If you’re heading to Indonesia, a visit to Komodo National Park is a must. Home to the majestic Komodo dragon and ideal for snorkelling, diving and exploring, it’s an idyllic pocket of the southeast Asian country. And as both a UNESCO World Heritage Site and one of the New 7 Wonders of Nature, it’s definitely a spectacular visual feast.
What is Komodo National Park?
Komodo National Park is in the middle of Indonesia, between the islands of Sumbawa and Flores. It stretches across three big islands, Komodo, Rinco and Padar, and over 20 smaller islands, altogether known as the Lesser Sunda islands, or Nusa Tengarra.
The park was established in 1980 with the aim of protecting the native and unique Komodo dragon and its habitat. However, in the years since, the park’s goals have expanded to include conserving its entire biodiversity, including marine life.
As well as its famous reptilian namesake, the park is inhabited by many other weird and wonderful creatures, such as the orange-footed scrub fowl and the Timor deer. It also boasts one of the richest marine environments in the world, and is home to more than 1000 species of fish and 14 species of whales, plus dugong, dolphins, sharks, sea turtles and manta rays.
Get to know the Komodo dragons
The Komodo dragon (Varanus komodoensis), also known as the Komodo monitor, has ancestry going back over 100 million years. Today it is one of the world’s largest living reptiles, reaching up to three metres in size and over 70 kg in weight.
The dragon’s diet consists mostly of the native species of deer that live on the island, as well as other mammals and birds. Unfortunately the continuing poaching of the Timor deer, the dragons’ main source of food, is an increasing threat to the survival of the animal as a species.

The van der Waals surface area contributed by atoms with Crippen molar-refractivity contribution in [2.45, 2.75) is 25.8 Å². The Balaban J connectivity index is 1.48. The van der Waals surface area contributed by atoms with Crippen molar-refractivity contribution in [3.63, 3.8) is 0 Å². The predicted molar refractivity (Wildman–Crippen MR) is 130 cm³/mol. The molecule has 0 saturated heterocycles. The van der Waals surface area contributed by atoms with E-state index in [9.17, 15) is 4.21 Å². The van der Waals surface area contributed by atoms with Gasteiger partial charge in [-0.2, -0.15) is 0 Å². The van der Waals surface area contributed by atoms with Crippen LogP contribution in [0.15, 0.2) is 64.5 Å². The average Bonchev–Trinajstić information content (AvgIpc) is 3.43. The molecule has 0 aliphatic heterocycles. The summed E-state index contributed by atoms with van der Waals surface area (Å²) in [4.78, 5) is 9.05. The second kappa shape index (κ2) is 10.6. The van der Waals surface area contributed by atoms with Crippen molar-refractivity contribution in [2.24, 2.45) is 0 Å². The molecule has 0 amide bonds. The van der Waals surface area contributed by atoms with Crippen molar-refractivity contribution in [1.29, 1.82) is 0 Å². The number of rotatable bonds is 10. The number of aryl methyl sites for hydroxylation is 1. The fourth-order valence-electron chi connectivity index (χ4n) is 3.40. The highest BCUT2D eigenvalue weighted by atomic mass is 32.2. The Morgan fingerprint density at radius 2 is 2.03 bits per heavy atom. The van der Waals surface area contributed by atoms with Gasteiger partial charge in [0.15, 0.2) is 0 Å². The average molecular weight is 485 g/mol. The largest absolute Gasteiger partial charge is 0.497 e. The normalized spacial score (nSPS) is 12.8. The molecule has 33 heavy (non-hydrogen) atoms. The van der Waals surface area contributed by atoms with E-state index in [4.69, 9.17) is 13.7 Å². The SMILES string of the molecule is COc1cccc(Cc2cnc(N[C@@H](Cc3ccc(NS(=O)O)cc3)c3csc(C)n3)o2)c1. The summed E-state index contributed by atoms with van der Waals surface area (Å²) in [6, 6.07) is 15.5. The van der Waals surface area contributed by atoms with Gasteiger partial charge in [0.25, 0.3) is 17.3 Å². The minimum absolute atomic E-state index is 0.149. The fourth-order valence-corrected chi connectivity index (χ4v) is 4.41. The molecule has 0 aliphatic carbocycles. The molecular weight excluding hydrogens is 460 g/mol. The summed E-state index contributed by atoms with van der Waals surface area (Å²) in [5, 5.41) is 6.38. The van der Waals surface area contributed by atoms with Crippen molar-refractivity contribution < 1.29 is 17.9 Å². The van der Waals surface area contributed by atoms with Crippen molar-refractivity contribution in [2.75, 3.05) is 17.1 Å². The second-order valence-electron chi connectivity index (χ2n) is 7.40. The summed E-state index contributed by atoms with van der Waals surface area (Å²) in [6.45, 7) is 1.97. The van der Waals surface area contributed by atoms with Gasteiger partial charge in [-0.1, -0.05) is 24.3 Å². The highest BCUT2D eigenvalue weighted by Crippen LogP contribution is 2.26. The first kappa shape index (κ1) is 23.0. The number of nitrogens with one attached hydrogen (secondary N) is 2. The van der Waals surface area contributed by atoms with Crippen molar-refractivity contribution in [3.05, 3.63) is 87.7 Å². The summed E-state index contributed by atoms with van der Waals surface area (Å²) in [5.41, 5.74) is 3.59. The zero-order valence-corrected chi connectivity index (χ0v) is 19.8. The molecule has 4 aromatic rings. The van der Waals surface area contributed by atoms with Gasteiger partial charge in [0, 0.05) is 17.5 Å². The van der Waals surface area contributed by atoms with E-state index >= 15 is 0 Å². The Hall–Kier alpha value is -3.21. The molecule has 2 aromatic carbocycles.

"The Komodo dragon is one of the world’s largest living reptiles, reaching up to three metres in size and over 70 kg in weight."
5 tips for playing nicely with dragons
- Stick with your group. Komodo dragons have been known to chase people who venture off on their own. And you definitely don’t want to be chased!
- Stay close to a ranger. Rangers are trained to protect and educate tourists on how best to behave in the presence of a Komodo.
- Avoid making sudden movements. Komodos may attack if they feel threatened, so be careful not to make any large or sudden movements.
- Don’t make loud noises. As with sudden movements, try to keep shouting to a minimum so as not to disturb your dragon friends.
- Lay off the strong perfumes. Komodos have a keen sense of smell, and are attracted to sharp odours, so try to avoid applying perfume when you’re trekking in the park.
These stunning animals and their beautiful home are truly a wonder to behold, and the most important thing to remember is to have fun. But we all know that unexpected things can happen when travelling to far and away places. Make sure you protect yourself and your family with the right travel insurance.